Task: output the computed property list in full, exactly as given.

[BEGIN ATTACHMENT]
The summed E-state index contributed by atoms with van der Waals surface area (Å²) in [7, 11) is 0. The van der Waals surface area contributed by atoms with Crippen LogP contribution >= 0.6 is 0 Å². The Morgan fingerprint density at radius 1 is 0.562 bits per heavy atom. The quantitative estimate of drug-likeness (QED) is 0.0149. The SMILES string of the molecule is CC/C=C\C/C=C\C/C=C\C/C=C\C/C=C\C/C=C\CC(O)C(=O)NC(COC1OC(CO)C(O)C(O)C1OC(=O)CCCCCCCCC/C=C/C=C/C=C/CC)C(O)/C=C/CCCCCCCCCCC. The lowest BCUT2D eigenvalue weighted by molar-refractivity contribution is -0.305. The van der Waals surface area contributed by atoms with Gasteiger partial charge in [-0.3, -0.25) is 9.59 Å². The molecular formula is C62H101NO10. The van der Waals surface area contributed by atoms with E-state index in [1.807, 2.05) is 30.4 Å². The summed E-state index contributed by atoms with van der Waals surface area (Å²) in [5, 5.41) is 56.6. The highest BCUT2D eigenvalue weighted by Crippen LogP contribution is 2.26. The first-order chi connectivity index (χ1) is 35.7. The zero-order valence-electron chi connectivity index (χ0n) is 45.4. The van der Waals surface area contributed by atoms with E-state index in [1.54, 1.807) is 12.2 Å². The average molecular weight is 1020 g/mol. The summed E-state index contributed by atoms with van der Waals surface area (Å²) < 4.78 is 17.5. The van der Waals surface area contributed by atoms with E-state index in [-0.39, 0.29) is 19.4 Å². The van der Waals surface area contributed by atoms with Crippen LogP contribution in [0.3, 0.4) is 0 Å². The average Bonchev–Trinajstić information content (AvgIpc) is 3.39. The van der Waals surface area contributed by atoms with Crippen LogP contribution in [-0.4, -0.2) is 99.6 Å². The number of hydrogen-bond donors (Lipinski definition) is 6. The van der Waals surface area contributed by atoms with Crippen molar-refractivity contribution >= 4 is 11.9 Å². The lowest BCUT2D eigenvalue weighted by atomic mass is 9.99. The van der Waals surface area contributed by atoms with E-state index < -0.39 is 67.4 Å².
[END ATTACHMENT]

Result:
The summed E-state index contributed by atoms with van der Waals surface area (Å²) in [7, 11) is 0. The van der Waals surface area contributed by atoms with Crippen LogP contribution >= 0.6 is 0 Å². The Morgan fingerprint density at radius 1 is 0.562 bits per heavy atom. The quantitative estimate of drug-likeness (QED) is 0.0149. The SMILES string of the molecule is CC/C=C\C/C=C\C/C=C\C/C=C\C/C=C\C/C=C\CC(O)C(=O)NC(COC1OC(CO)C(O)C(O)C1OC(=O)CCCCCCCCC/C=C/C=C/C=C/CC)C(O)/C=C/CCCCCCCCCCC. The lowest BCUT2D eigenvalue weighted by molar-refractivity contribution is -0.305. The van der Waals surface area contributed by atoms with Gasteiger partial charge in [-0.3, -0.25) is 9.59 Å². The molecular formula is C62H101NO10. The van der Waals surface area contributed by atoms with E-state index in [1.807, 2.05) is 30.4 Å². The summed E-state index contributed by atoms with van der Waals surface area (Å²) in [5, 5.41) is 56.6. The highest BCUT2D eigenvalue weighted by Crippen LogP contribution is 2.26. The first-order chi connectivity index (χ1) is 35.7. The zero-order valence-electron chi connectivity index (χ0n) is 45.4. The van der Waals surface area contributed by atoms with E-state index in [1.54, 1.807) is 12.2 Å². The average molecular weight is 1020 g/mol. The summed E-state index contributed by atoms with van der Waals surface area (Å²) < 4.78 is 17.5. The van der Waals surface area contributed by atoms with E-state index in [-0.39, 0.29) is 19.4 Å². The van der Waals surface area contributed by atoms with Crippen LogP contribution in [0.3, 0.4) is 0 Å². The average Bonchev–Trinajstić information content (AvgIpc) is 3.39. The van der Waals surface area contributed by atoms with Crippen LogP contribution in [-0.4, -0.2) is 99.6 Å². The number of hydrogen-bond donors (Lipinski definition) is 6. The van der Waals surface area contributed by atoms with Crippen molar-refractivity contribution >= 4 is 11.9 Å². The lowest BCUT2D eigenvalue weighted by atomic mass is 9.99. The van der Waals surface area contributed by atoms with E-state index < -0.39 is 67.4 Å².